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The Life of Napoleon I (Volume 1 of 2) by Rose

In trying to disprove his complicity with the terrorists

then deluging Paris with blood.

Outwardly he appeared to sympathize with it. Such at least is the testimony of Marie Robespierre, with whom Buonaparte's sisters were then intimate. "Buonaparte," she said, "was a republican: I will even say that he took the side of the Mountain: at least, that was the impression left on my mind by his opinions when I was at Nice.... His admiration for my elder brother, his friendship for my younger brother, and perhaps also the interest inspired by my misfortunes, gained for me, under the Consulate, a pension of 3,600 francs."[29] Equally noteworthy is the later declaration of Napoleon that Robespierre was the "scapegoat of the Revolution." [30] It appears probable, then, that he shared the Jacobinical belief that the Terror was a necessary though painful stage in the purification of the body politic. His admiration of the rigour of Lycurgus, and his dislike of all superfluous luxury, alike favour this supposition; and as he always had the courage of his convictions, it is impossible to conceive him clinging to the skirts of the terrorists merely from a mean hope of prospective favours. That is the alternative explanation of his intimacy with young Robespierre. Some of his injudicious admirers, in trying to disprove his complicity with the terrorists, impale themselves on this horn of the dilemma. In seeking to clear him from the charge of Terrorism, they stain him with the charge of truckling to the terrorists. They degrade him from the level of St. Just to that of Barrere.

style="text-align: justify;">A sentence in one of young Robespierre's letters shows that he never felt completely sure about the young officer. After enumerating to his brother Buonaparte's merits, he adds: "He is a Corsican, and offers only the guarantee of a man of that nation who has resisted the caresses of Paoli and whose property has been ravaged by that traitor." Evidently, then, Robespierre regarded Buonaparte with some suspicion as an insular Proteus, lacking those sureties, mental and pecuniary, which reduced a man to dog-like fidelity.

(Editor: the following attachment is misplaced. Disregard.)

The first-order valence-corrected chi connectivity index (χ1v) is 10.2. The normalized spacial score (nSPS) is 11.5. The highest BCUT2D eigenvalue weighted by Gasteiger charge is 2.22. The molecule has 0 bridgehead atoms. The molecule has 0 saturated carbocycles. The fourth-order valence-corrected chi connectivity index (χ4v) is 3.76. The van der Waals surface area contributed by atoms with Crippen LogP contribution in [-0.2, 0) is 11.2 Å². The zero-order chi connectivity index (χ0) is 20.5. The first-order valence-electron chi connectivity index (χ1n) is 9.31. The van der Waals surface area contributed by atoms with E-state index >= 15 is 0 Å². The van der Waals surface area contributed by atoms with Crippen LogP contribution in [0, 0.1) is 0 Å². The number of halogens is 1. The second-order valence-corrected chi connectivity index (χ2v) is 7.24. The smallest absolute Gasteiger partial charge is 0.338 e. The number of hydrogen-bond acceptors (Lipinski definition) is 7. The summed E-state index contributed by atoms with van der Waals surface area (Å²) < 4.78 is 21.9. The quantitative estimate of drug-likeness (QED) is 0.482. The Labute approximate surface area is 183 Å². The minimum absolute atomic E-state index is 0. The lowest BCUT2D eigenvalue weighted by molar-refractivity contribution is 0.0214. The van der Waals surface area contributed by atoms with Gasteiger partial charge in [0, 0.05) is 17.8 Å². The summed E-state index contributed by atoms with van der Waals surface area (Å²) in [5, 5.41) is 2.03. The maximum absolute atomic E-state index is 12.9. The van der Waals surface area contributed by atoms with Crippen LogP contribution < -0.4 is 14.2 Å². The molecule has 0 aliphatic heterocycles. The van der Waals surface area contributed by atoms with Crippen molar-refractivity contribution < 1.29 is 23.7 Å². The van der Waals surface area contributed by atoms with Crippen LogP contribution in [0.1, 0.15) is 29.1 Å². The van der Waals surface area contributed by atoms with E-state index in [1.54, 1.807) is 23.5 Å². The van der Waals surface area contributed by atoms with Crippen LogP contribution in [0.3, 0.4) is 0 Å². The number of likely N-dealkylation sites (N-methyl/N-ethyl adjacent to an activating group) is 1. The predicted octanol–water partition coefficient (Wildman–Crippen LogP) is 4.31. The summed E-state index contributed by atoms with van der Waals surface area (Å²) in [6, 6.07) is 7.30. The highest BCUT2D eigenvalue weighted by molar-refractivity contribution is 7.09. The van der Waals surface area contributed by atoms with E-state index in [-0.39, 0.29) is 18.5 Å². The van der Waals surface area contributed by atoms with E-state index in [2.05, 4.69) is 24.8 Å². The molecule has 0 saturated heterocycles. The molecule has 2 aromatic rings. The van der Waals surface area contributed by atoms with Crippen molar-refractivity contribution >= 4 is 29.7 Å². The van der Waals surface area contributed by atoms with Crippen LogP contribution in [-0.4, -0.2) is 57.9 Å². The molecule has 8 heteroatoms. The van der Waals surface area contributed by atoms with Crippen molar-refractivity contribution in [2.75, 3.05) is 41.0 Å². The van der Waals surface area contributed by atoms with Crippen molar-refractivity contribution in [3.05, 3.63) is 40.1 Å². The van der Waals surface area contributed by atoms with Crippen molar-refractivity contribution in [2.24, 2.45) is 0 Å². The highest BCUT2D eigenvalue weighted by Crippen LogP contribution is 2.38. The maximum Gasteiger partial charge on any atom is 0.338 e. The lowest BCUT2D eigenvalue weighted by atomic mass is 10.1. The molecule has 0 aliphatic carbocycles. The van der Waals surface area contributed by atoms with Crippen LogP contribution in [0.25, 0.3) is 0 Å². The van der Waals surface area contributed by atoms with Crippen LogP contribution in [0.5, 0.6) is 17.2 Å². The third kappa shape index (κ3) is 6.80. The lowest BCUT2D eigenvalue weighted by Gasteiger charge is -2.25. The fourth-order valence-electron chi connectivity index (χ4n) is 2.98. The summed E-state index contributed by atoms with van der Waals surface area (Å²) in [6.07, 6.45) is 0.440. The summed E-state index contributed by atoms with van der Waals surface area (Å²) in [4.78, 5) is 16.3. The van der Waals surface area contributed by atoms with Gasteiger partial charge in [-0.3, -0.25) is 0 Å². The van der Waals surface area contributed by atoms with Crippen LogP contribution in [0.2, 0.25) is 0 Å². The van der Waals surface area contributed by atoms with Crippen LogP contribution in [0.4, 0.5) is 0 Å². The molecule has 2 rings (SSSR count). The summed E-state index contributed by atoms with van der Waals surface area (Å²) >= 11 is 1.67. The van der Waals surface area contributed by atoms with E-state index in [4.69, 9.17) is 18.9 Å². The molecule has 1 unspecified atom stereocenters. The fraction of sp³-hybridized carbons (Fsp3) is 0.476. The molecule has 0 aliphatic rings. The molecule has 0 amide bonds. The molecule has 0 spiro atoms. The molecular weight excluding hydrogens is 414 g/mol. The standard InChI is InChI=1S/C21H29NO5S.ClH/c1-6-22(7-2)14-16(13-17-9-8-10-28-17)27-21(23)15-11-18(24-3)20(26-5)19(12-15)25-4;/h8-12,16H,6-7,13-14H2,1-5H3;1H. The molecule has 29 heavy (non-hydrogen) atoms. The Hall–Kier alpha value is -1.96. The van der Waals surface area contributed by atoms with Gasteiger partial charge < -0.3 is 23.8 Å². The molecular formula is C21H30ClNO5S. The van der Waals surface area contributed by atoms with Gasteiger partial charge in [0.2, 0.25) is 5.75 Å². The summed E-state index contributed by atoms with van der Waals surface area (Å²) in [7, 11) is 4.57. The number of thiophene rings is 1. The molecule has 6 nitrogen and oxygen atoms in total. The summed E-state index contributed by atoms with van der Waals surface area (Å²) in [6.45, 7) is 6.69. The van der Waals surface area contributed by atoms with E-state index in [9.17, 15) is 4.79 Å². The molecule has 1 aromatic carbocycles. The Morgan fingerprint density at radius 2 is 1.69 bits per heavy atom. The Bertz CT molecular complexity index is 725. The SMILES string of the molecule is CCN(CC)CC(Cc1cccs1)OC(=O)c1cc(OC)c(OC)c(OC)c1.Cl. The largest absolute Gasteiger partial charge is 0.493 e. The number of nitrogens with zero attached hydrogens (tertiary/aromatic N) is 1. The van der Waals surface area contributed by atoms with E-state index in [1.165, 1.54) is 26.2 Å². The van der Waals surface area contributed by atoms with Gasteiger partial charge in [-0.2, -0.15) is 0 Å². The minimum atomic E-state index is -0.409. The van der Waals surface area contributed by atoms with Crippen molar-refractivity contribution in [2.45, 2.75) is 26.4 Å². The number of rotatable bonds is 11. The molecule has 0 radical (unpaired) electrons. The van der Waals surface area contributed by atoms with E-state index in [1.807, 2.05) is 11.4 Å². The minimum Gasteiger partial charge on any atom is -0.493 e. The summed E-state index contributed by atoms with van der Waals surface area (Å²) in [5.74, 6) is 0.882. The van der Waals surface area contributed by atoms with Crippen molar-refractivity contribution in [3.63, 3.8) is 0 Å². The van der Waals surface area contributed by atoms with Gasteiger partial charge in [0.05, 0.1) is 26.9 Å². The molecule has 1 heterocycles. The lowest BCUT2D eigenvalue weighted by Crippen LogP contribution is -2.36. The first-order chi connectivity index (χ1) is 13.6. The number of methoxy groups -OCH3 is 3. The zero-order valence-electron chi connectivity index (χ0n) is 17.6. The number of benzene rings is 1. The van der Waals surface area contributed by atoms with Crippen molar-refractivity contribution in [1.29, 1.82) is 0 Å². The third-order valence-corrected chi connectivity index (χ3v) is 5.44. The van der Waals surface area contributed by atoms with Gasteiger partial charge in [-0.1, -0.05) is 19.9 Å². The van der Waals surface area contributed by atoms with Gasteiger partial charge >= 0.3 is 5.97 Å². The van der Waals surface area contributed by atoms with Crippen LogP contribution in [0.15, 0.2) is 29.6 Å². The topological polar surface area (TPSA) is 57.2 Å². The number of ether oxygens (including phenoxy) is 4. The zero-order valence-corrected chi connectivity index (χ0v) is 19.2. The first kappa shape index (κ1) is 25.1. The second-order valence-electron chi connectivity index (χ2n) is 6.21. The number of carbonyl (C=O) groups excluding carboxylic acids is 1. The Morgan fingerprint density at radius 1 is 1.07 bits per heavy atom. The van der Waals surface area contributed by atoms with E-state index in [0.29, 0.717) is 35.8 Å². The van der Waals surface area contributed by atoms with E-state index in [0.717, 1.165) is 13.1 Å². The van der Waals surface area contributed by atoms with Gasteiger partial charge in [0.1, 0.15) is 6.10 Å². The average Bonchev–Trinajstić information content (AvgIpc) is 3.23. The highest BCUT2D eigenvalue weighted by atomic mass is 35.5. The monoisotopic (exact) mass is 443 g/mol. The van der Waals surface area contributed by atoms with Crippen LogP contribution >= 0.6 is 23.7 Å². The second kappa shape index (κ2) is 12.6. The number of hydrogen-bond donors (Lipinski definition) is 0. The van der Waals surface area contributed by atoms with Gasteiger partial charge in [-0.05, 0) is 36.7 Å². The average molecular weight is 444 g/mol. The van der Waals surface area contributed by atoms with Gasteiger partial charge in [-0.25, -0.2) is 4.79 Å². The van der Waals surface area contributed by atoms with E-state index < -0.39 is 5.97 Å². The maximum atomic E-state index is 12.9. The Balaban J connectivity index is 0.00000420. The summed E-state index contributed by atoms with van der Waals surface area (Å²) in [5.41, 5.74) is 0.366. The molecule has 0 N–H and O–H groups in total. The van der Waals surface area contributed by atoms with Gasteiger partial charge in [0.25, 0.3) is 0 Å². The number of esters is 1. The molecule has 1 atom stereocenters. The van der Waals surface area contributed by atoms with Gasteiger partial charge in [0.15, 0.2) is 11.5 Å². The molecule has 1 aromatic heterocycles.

Yet, however warily Buonaparte picked his steps along the slopes of the revolutionary volcano, he was destined to feel the scorch of the central fires. He had recently been intrusted with a mission to the Genoese Republic, which was in a most difficult position. It was subject to pressure from three sides; from English men-of-war that had swooped down on a French frigate, the "Modeste," in Genoese waters; and from actual invasion by the French on the west and by the Austrians on the north. Despite the great difficulties of his task, the young envoy bent the distracted Doge and Senate to his will. He might, therefore, have expected gratitude from his adopted country; but shortly after he returned to Nice he was placed under arrest, and was imprisoned in a fort near Antibes.

The causes of this swift reverse of fortune were curiously complex. The Robespierres had in the meantime been guillotined at Paris (July 28th, or Thermidor 10th); and this "Thermidorian" reaction alone would have sufficed to endanger Buonaparte's head. But his position was further imperilled by his recent strategic suggestions, which had served to reduce to a secondary _role_ the French Army of the Alps. The operations of that force had of late been strangely thwarted; and its leaders, searching for the paralyzing influence, discovered it in the advice of Buonaparte. Their suspicions against him were formulated in a secret letter to the Committee of Public Safety, which stated that the Army of the Alps had been kept inactive by the intrigues of the younger Robespierre and of Ricord. Many a head had fallen for reasons less serious than these. But Buonaparte had one infallible safeguard: he could not well be spared. After a careful examination of his papers, the Commissioners, Salicetti and Albitte, provisionally restored him to liberty, but not, for some weeks, to his rank of general (August 20th, 1794). The chief reason assigned for his liberation was the service which his knowledge and talents might render to the Republic, a reference to the knowledge of the Italian coast-line which he had gained during the mission to Genoa.

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